Lenny Cooke may be Josh and Benny Safdie’s first foray into feature-length documentary filmmaking, but the brothers have a history of tinkering with verité-style realism. In The Ralph Handel Story (2006), an ersatz “behind the scenes” documentary following a terribly unfunny (and fictional) comedian, Benny Sadie took the stage of unsuspecting clubs with Andy Kaufman-esque disdain for the rules of the game. In There’s Nothing You Can Do (2008), he plays a belligerent commuter who screams at a crying baby’s mother, pressurizing the assembled citizens of the cross-town bus towards a reaction. In Solid Gold (2012) he’s yet another disappointment artist—this time a second-rate street performer who lures tourists into revealing themselves as they snap pictures and video. In Straight Hustle (2011), we watch two attempts at a street hustle in voyeuristic long takes, unsure how far the camera’s complicity extends.
Even more than hot dog stands and camera phones, the Safdies seem to relish the vexing issue of character in documentary—the slippage between personality and performance betrayed by the word itself (character as the distinctive mark of one’s personality, character as the figure of fiction). Not unrelated, the Safdies betray a native New Yorker’s love of those outré figures who loosen the boundaries of everyday life—“a real character,” in the local parlance. With Lenny Cooke, a loose chronicle of a high school basketball star’s fall from grace, this interest in character takes a more distinctly reportorial form. The film dates back to 2001, when producer Adam Shopkorn began filming the teenage prodigy as he edged towards his fateful decision to forego college for a shot at the 2002 NBA draft. Years later, with Cooke’s star long since eclipsed by his former competitors LeBron James and Carmelo Anthony, Shopkorn persuaded the Safdies to revisit his old footage and see what could be made of the now thirty-year-old Cooke’s life in the shadows.
The resulting film is all prologue and epilogue, with the much-anticipated triumph all but marked “scene missing.” The stage is set for a comeback story, something Cooke himself seemed to expect when he showed up to his first meeting with Josh Safdie in a rented Jaguar. “The idea of him being this superstar,” Safdie told Susanna Locascio, “He had to drop that and start being real with us.” “Being real,” in this case, means crooning along to slow-jams at your thirtieth birthday: the Safdies’ interest lies in working the perimeter of behavioral detail rather than fleshing out a predetermined story arc. The first half of Lenny Cooke is essentially a found-footage film, but Benny Safdie’s editing sticks to the brothers’ habit of letting the camera run. Take a sequence of Cooke and several friends watching the 2001 draft on television: the fact that several prospects were plucked straight from high school obviously influences Cooke’s gamble, and yet the scene’s languid pacing as much attention to surface detail (a kid shaking more and more salt on his McDonald’s fries) as any putative foreshadowing. We’re left in the dark as to basic story information like how Cooke came to live with a white guardian in suburban New Jersey, but the Safdies have an undeniable knack for seizing upon footage that obliquely reveals the absurdity of Cooke’s situation: an argument in which he contends that you don’t need identification to board a plane, singing along to “Izzo (H.O.V.A.)” with a girl in his lap in Las Vegas, an encounter with a stranger in an airport who tells the 17-year old to “get that money.” They include just enough dead time of Shopkorn’s footage of Cooke touring an ESPN reporter around Bushwick for us to register the ridiculousness of a television personality in that sweater talking matter-of-factly with a Brooklyn kid about his plans to build a new YMCA once he makes his millions.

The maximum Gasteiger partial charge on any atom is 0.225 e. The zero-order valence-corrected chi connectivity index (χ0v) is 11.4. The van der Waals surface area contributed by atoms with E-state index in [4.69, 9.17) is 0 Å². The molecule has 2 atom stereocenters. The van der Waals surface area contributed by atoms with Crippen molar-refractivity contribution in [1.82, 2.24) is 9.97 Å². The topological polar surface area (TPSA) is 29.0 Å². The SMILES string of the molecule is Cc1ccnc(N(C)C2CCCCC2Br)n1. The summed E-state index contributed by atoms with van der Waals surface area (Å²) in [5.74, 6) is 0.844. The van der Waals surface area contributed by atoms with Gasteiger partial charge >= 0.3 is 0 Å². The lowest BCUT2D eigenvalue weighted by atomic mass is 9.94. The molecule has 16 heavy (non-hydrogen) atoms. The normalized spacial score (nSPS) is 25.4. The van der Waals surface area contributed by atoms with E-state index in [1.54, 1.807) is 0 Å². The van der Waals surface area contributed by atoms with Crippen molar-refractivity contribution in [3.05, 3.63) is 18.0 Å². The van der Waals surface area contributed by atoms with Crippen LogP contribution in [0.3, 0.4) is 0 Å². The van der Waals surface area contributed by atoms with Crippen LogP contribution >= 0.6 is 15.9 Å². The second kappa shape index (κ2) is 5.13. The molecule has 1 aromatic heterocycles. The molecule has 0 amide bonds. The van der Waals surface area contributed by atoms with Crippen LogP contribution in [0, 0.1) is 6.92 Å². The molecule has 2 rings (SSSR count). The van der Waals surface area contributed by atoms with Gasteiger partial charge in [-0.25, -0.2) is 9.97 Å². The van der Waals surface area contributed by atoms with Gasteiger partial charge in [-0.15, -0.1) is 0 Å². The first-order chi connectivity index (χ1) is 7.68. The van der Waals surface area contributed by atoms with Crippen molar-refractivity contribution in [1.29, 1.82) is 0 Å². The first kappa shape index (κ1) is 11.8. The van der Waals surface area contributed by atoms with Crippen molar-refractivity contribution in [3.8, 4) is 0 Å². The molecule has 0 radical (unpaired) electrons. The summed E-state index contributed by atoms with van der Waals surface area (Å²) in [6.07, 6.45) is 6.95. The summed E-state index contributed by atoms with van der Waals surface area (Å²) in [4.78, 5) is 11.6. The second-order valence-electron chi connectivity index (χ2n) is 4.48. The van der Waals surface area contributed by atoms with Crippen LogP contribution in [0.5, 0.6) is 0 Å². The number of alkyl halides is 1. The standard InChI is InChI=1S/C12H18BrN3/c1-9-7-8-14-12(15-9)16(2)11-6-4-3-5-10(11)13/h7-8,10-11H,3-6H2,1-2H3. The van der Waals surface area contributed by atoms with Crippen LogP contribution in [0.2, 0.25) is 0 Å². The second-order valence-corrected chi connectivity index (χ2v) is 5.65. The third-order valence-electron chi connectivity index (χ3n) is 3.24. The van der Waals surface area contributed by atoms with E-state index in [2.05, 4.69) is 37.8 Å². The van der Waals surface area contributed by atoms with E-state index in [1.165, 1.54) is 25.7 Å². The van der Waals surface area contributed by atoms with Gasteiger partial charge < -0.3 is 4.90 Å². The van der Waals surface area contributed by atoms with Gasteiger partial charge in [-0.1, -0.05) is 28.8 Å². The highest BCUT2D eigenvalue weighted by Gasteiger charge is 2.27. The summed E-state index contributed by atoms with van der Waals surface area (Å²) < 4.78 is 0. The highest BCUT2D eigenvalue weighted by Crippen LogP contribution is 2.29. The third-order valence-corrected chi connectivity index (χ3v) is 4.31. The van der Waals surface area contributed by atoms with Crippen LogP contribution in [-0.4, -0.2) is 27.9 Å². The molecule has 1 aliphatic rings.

Throughout these early scenes, Cooke’s mindset remains inaccessible—not least to himself, one suspects. Though the causes of his failure remain somewhat obscure in the film’s telling, we infer that it had to do with a lack of character. The grown Cooke rails against his former handlers: “They made Lenny Cooke. I’m Leonard.” Which begs the question: who, then, is Lenny Cooke about? The specter haunting the documentary, as with its subject, is success. Watching the old footage, it’s hard to imagine that Shopkorn wasn’t as intoxicated with filming the next big thing as Cooke was with becoming it (in the event, any luster is provided by proximity to LeBron James). By lingering in the indolent pockets of anticipation and regret, the Safdies explore the recesses of the American dream. A feeble attempt at catharsis only comes courtesy of a CGI-aided sleight of hand. The adult Cooke steps into the past to lecture his younger self, acting as his own father figure; it seems that disillusionment doesn’t mean the end of illusions. A more bracing final word comes with Cooke’s off-the-cuff admission that his own son is a huge LeBron James fan: “It’s tough, isn’t it?”